Thus, a debtor who is solvent (under any test) can file a voluntary Chapter 11 case and seek to have a plan of reorganization confirmed. A debtor is not required to wait until things are hopeless or nearly so.
This case highlights a principle that should be understood clearly: there is no reason for a debtor to wait until he becomes insolvent before filing a bankruptcy case. In almost all situations, his situation will be dramatically improved by getting a case filed as soon as cash flow problems begin. Waiting too long is neither required, nor advisable.
Judges in general are believers in mediation. It can be a highly effective way of identifying differences between litigants, crafting solutions to sticking points, and permitting litigants to vent their grievances. Bankruptcy judges can and do order mediation in situations where contested matters are in need of a push forward. But there are qualifications and limitations on arbitration, like anything else.
A recent Kansas bankruptcy case laid out some of these standards, and it is useful for us to discuss them. These issues were discussed in a memorandum opinion written by Judge Somers in the case of In Re Brooke in 2013. The opinion discusses who can compel arbitration, how a litigant can waive his ability to compel arbitration, and what things can be arbitrated in bankruptcy court.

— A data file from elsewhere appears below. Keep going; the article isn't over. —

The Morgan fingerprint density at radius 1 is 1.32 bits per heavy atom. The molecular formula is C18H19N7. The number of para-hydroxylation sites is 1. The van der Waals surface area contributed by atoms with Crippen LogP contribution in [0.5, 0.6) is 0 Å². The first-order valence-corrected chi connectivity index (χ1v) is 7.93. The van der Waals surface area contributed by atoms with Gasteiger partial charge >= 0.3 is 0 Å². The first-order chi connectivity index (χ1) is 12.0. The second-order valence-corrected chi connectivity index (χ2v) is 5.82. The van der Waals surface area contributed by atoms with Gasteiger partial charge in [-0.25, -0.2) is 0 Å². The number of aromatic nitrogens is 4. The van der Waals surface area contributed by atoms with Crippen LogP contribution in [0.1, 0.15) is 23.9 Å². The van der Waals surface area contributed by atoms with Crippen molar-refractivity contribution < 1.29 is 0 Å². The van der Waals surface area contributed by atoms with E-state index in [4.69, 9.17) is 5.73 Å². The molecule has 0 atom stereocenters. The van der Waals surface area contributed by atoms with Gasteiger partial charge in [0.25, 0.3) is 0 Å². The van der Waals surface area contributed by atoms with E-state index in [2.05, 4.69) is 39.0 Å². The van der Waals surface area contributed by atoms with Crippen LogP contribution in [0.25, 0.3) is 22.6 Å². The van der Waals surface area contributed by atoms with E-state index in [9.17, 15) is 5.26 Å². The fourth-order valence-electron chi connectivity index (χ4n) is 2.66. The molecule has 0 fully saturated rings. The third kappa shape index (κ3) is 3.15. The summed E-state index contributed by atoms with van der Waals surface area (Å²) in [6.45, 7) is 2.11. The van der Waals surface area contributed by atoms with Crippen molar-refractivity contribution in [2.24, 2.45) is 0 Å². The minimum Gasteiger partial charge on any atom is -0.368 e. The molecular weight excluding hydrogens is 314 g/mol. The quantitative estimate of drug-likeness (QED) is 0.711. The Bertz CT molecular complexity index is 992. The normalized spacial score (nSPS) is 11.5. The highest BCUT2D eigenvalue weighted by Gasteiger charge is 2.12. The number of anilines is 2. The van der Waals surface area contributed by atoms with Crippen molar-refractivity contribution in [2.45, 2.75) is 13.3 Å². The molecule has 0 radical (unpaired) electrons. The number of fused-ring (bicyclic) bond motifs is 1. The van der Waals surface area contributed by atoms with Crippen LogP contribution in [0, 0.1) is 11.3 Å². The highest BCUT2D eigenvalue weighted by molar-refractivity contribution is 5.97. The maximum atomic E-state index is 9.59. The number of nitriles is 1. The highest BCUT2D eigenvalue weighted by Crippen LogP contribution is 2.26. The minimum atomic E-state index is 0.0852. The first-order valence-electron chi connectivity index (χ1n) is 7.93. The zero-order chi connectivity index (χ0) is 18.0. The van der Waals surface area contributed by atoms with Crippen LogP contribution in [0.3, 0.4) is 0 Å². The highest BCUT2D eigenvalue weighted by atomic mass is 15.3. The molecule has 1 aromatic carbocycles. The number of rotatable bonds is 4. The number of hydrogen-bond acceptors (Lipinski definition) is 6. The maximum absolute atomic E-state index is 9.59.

Attorneys who deal with Chapter 13 and Chapter 11 cases will often see, in the claims registers listing the filed proofs of claim, corporate entities that have “bought up” proofs of claim from smaller creditors. There are many companies, businesses, distressed debt investors, and hedge funds that specialize in purchasing bankruptcy debt. There are also situations where larger creditors in Chapter 11 cases will make offers to buy the claims of smaller creditors, in an attempt to control the voting and direction of the Chapter 11 case. Small creditors in bankruptcy cases may find themselves in confusion about what to do if they are contacted by a large organization asking to buy their claim.
What issues should be considered? What are the advantages and disadvantages of selling a proof of claim?
Claims buyers can scrutinize bankruptcy court records and comb cases to see if it makes economic sense for them to purchase claims. Claims buyers will prefer to purchase claims that are listed as “undisputed” rather than “contingent” or “disputed”, since undisputed debts are less likely to subject to litigation in a bankruptcy case. They are seen as less of a risk.